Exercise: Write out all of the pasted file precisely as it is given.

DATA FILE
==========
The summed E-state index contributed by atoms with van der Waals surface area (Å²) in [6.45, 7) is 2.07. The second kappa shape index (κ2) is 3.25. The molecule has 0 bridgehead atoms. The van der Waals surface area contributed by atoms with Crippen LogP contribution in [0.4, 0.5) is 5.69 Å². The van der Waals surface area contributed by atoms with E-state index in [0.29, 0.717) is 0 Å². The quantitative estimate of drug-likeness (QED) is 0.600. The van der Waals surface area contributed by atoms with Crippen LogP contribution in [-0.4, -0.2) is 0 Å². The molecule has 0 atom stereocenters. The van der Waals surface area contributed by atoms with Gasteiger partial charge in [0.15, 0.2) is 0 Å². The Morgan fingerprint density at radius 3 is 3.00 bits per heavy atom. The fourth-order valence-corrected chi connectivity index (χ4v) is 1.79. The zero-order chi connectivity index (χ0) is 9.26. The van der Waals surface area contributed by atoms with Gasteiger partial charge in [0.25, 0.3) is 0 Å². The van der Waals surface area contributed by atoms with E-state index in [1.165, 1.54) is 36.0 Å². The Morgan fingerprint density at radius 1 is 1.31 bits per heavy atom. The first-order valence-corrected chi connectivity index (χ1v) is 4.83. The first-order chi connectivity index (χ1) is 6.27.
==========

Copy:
The summed E-state index contributed by atoms with van der Waals surface area (Å²) in [6.45, 7) is 2.07. The second kappa shape index (κ2) is 3.25. The molecule has 0 bridgehead atoms. The van der Waals surface area contributed by atoms with Crippen LogP contribution in [0.4, 0.5) is 5.69 Å². The van der Waals surface area contributed by atoms with E-state index in [0.29, 0.717) is 0 Å². The quantitative estimate of drug-likeness (QED) is 0.600. The van der Waals surface area contributed by atoms with Crippen LogP contribution in [-0.4, -0.2) is 0 Å². The molecule has 0 atom stereocenters. The van der Waals surface area contributed by atoms with Gasteiger partial charge in [0.15, 0.2) is 0 Å². The Morgan fingerprint density at radius 3 is 3.00 bits per heavy atom. The fourth-order valence-corrected chi connectivity index (χ4v) is 1.79. The zero-order chi connectivity index (χ0) is 9.26. The van der Waals surface area contributed by atoms with Gasteiger partial charge in [0.25, 0.3) is 0 Å². The van der Waals surface area contributed by atoms with E-state index in [1.165, 1.54) is 36.0 Å². The Morgan fingerprint density at radius 1 is 1.31 bits per heavy atom. The first-order valence-corrected chi connectivity index (χ1v) is 4.83. The first-order chi connectivity index (χ1) is 6.27.